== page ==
• Creating and adding service worker to cache your applications resources and process fetch requests from the app in order to retrieve information from the cache and if the resource is not available in the cache to retrieve the resource from the network and subsequently place the resource in the cache, for the next request.
  • A web manifest that contains meta information about the app.  This information defines the application name, icons, and information required for client side installation of the app.
  • Adding Icons for the installed app, which are cached by the service worker and are defined in the web app manifest.
  • Serving the app over https.  Note this is not required when serving from localhost.

Google provides a checklist with additional requirements your app should implement in order to provide the best experience.

Creating and Adding the Manifest

Create and add the app manifest.json to the HostedBlazorApplication.Client\wwwroot folder of the project. The manifest should contain the following:

  "name": "Blazor PWA Sample",
  "short_name": "Blazor PWA",
  "icons": [
      "src": "icons/icon-192x192.png",
      "sizes": "192x192",
      "type": "image/png"
      "src": "icons/icon-512x512.png",
      "sizes": "512x512",
      "type": "image/png"
  "start_url": "/",
  "display": "standalone",
  "background_color": "#3a0647",
  "theme_color": "#052767"

Note a complete list of web app manifest properties is located here. You can pull the icons from the github project and place them in the HostedBlazorApplication.Client \ wwwroot \ icons folder.

Create and Add a Service Worker

Next we need to create a service worker and install the service worker into browser’s windows.navigator property. At minimum the service worker needs cache resources locally, transition to activation stage where the service worker performs the actions necessary to activate and begins processing fetch requests, and lastly intercept and process  fetch requests and fulfill those requests from cache where possible. Add the JavaScript file serviceworker.js to HostedBlazorApplication.Client \ wwwroot folder. Below is the sample service worker we’ll be using for this example:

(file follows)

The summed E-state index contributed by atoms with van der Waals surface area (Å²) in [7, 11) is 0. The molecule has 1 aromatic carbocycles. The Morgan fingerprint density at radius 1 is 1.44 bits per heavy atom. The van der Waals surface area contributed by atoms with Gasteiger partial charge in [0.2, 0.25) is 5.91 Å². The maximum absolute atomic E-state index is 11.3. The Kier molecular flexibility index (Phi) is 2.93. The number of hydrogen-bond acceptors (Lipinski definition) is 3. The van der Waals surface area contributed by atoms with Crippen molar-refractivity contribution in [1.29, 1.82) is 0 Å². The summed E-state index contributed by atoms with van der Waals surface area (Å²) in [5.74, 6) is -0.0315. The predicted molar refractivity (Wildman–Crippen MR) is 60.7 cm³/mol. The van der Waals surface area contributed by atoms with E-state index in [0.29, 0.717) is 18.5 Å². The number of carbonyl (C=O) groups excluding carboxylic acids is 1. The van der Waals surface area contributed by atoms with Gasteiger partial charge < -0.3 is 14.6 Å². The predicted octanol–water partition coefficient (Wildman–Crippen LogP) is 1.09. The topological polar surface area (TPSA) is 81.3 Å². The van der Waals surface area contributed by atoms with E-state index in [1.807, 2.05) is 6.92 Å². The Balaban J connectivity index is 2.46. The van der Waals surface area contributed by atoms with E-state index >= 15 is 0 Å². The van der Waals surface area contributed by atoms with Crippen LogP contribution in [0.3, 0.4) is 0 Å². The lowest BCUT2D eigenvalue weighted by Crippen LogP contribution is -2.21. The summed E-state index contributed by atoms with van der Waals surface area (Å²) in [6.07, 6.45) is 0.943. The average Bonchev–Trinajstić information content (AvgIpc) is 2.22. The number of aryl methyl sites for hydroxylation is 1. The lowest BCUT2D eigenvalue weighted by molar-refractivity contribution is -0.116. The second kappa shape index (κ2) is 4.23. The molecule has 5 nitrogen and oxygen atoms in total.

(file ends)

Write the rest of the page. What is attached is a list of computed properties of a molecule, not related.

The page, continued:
console.log("This is service worker talking");
var cacheName = 'blazor-pwa-sample';
var filesToCache = [
    // Static Html and css files
    // Blazor framework
    // Our additional files
    // The web assembly/.net dll's
    // Application pages
    // The compiled project .dll's

self.addEventListener('install', function (e) {
    console.log('[ServiceWorker] Install');
    e.waitUntil( (cache) {
            console.log('[ServiceWorker] Caching app shell');
            return cache.addAll(filesToCache);

self.addEventListener('activate', event => {

self.addEventListener('fetch', event => {
        caches.match(event.request, { ignoreSearch: true }).then(response => {
            return response || fetch(event.request).then(response => {
                caches.put(event.request, response.clone());
                return response;

Once the serviceworker.js file is added to the project, the service worker needs to be installed navigator via a script tag in the web-applications Index.html file.  The following is the contents of the index.html file located in HostedBlazorApplication.Client \ wwwroot folder.

<!DOCTYPE html>
    <meta charset="utf-8" />
    <meta name="viewport" content="width=device-width" />
    <base href="/" />
    <link href="css/bootstrap/bootstrap.min.css" rel="stylesheet" />

    <link href="css/site.css" rel="stylesheet" />

    <!-- begin: Added to install service worker -->
    <link rel="manifest" href="manifest.json">
    <link rel="script" href="serviceworker.js">
    <meta name="theme-color" content="#052767" />
    <!-- end: Added to install service worker -->

    <script src="_framework/blazor.webassembly.js"></script>

    <!-- begin: Added to install service worker -->
        if ('serviceWorker' in navigator) {
            console.log('Registering service worker now');